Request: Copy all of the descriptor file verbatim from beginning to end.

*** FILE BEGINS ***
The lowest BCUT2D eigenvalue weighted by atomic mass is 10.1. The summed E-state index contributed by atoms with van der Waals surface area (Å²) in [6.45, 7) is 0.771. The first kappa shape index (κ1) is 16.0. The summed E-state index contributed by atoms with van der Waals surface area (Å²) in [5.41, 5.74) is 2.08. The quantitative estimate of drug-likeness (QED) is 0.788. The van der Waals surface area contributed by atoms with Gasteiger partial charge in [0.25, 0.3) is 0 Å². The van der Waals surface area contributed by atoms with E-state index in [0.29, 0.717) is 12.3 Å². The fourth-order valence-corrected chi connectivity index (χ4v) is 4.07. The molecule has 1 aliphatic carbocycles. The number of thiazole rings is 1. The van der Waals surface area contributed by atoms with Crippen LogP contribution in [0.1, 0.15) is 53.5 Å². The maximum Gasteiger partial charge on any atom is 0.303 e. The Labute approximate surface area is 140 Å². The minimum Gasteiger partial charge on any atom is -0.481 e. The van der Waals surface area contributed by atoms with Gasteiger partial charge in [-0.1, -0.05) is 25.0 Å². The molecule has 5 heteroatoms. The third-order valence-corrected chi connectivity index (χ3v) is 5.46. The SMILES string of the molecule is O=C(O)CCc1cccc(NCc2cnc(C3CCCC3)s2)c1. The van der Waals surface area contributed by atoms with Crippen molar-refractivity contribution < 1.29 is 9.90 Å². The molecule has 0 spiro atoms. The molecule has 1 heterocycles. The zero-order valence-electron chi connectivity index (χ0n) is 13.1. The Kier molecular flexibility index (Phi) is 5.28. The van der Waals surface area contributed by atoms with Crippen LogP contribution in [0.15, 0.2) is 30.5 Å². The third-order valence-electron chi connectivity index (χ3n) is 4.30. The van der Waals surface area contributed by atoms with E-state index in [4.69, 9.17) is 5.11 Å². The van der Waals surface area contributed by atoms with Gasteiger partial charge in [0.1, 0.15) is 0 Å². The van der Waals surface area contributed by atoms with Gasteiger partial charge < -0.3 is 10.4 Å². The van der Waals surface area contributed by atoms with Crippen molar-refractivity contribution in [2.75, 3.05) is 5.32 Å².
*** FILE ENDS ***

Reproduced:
The lowest BCUT2D eigenvalue weighted by atomic mass is 10.1. The summed E-state index contributed by atoms with van der Waals surface area (Å²) in [6.45, 7) is 0.771. The first kappa shape index (κ1) is 16.0. The summed E-state index contributed by atoms with van der Waals surface area (Å²) in [5.41, 5.74) is 2.08. The quantitative estimate of drug-likeness (QED) is 0.788. The van der Waals surface area contributed by atoms with Gasteiger partial charge in [0.25, 0.3) is 0 Å². The van der Waals surface area contributed by atoms with E-state index in [0.29, 0.717) is 12.3 Å². The fourth-order valence-corrected chi connectivity index (χ4v) is 4.07. The molecule has 1 aliphatic carbocycles. The number of thiazole rings is 1. The van der Waals surface area contributed by atoms with Crippen LogP contribution in [0.1, 0.15) is 53.5 Å². The maximum Gasteiger partial charge on any atom is 0.303 e. The Labute approximate surface area is 140 Å². The minimum Gasteiger partial charge on any atom is -0.481 e. The van der Waals surface area contributed by atoms with Gasteiger partial charge in [-0.1, -0.05) is 25.0 Å². The molecule has 5 heteroatoms. The third-order valence-corrected chi connectivity index (χ3v) is 5.46. The SMILES string of the molecule is O=C(O)CCc1cccc(NCc2cnc(C3CCCC3)s2)c1. The van der Waals surface area contributed by atoms with Crippen molar-refractivity contribution < 1.29 is 9.90 Å². The molecule has 0 spiro atoms. The molecule has 1 heterocycles. The zero-order valence-electron chi connectivity index (χ0n) is 13.1. The Kier molecular flexibility index (Phi) is 5.28. The van der Waals surface area contributed by atoms with Crippen LogP contribution in [0.15, 0.2) is 30.5 Å². The third-order valence-electron chi connectivity index (χ3n) is 4.30. The van der Waals surface area contributed by atoms with E-state index in [4.69, 9.17) is 5.11 Å². The van der Waals surface area contributed by atoms with Gasteiger partial charge in [0.1, 0.15) is 0 Å². The van der Waals surface area contributed by atoms with Gasteiger partial charge < -0.3 is 10.4 Å². The van der Waals surface area contributed by atoms with Crippen molar-refractivity contribution in [2.75, 3.05) is 5.32 Å².